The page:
No amount of heat and humidity could diminish the admiration and respect that filled the air last Friday night on the second floor outdoor gazebo terrace of the Alexandria Holiday Inn. It all focused on a man who, for 15 years, has personified humanity in adjudication.
Stephen W. Rideout, chief judge, Juvenile and Domestic Relations Court, has hung up his judicial robes but not his desire to continue his passion to make families the child sanctuaries they were intended to be. "We can do better and get better results for kids," he said.
"I’m going to work with some non-profits dealing with children. I will continue to try to change our system to help children more. If we help the youngest, both socially and emotionally, they will do better in school and in life and we will all be better off," Rideout said.
After spending 15 years on the bench as a full-time judge and six years prior to that as a substitute judge, Rideout has become a "national icon" in the field of juvenile and domestic judiciary and in development of model court structure. Rideout and the model court he has overseen is cited throughout the nation at legal and judicial conferences, according to Deborah Collins, director, Human Services, Juvenile and Domestic Relations Court.
"Many of you don't realize what an icon Judge Rideout is in the juvenile justice system," she said. "His name is always mentioned at judicial conferences. He made Alexandria into a model court for the nation. He has a passion for children and is determined for them to have a family that is good for them."
Prior to his first swearing in as a judge in March 1989, he practiced law in Alexandria for 20 years.
"Steve is a people justice. He honestly believes his job is to listen and adjudicate for the benefit of families," Alexandria Mayor William Euille wrote in a letter of recognition upon Rideout's retirement read by Vice Mayor Redella "Del" Pepper. Euille was not present due to travel arrangements for the Democratic National Convention.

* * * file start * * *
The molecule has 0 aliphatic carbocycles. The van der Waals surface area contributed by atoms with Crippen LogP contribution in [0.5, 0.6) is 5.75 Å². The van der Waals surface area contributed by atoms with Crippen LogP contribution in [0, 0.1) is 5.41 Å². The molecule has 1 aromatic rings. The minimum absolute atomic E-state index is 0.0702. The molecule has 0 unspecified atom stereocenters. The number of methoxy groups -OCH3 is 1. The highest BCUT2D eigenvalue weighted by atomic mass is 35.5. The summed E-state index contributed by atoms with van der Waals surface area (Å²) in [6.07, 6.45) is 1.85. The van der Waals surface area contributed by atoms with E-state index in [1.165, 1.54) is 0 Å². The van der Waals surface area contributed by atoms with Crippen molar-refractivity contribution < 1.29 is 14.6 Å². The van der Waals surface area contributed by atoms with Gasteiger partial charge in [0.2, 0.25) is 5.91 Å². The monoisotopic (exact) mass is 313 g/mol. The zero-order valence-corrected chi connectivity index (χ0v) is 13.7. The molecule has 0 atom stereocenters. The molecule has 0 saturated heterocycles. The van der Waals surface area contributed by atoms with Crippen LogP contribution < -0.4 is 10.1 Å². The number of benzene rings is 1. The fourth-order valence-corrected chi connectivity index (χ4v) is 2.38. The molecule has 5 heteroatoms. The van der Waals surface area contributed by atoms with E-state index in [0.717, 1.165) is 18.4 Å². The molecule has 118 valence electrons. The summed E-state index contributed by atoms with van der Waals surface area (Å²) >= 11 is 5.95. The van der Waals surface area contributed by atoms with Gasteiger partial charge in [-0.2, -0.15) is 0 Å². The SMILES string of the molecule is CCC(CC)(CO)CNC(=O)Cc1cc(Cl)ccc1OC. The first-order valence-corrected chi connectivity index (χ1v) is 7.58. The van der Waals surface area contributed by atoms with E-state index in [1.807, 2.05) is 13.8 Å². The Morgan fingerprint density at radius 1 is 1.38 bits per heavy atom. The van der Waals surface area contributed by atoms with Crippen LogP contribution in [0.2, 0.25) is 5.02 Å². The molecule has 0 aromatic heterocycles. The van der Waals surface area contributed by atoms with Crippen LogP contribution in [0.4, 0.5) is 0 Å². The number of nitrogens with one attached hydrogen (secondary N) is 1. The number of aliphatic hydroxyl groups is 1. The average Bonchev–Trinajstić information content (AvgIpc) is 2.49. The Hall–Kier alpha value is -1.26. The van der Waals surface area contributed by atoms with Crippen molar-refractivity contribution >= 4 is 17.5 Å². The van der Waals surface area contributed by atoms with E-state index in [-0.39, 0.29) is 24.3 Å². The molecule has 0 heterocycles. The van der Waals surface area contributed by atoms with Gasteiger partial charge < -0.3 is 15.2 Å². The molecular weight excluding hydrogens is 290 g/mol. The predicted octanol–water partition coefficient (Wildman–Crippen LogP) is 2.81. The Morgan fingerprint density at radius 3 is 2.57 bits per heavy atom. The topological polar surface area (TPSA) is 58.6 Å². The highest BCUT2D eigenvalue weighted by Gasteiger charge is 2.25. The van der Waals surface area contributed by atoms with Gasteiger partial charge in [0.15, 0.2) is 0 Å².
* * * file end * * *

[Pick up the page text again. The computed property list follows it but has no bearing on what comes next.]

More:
"He wasn't just a judge. He was someone very involved with the entire community because he was involved with children," Pepper said. "On behalf of all the families and the entire community we want to thank you. We all know what a terrific job you did. I just hope you know."
Alexandria City Manager Philip Sunderland, who served as city attorney prior to becoming manager, credited Rideout with "literally transforming juvenile justice in Alexandria. He has changed it to what government can do for people, not to people," Sunderland said.
"I always feel when people leave a place it's what they leave behind that's most important, their legacy. Judge Rideout has provided opportunities for those whose lives have been skewed. That's what he's done for juvenile justice," he said.
"STEVE HAS TRANSFORMED the courts and the system. But, he hasn't done it alone. He has done it with the help of social workers, court employees, and many others. The system is going to stay behind. We all owe you a great debt of gratitude," Sunderland said.
Lillian Brooks, director, Juvenile Court Services and an organizer of the event, read a list of characteristics that make for an exceptional jurist. "These characteristics raise the court from mediocre to outstanding," Brooks said.
"He administers the law in a consistent manner. This community doesn't how much they are going to miss him. Judge Rideout is a living legacy," she said.
Mary A. Elliot, assistant city attorney, City Attorney's office, announced that a plaque will be placed in Armory Playground on Royal Street to honor Rideout. "His family has always called that "Papa's Park," she said.
In response to the many well wishers, Rideout said, "I've had 15 wonderful years working with countless numbers of people in this community. And, I really haven't, as Phil said, been able to accomplish it alone.
"It's been with all your help. And, there are many things I intend to continue to work on in the future."
Following the accolades and presentations, Rideout said, "Right now I'm going to take the month of August off. Then, I intend to get back in. I'm presently serving on a team that is seeking federal grants to provide different services to families and juveniles."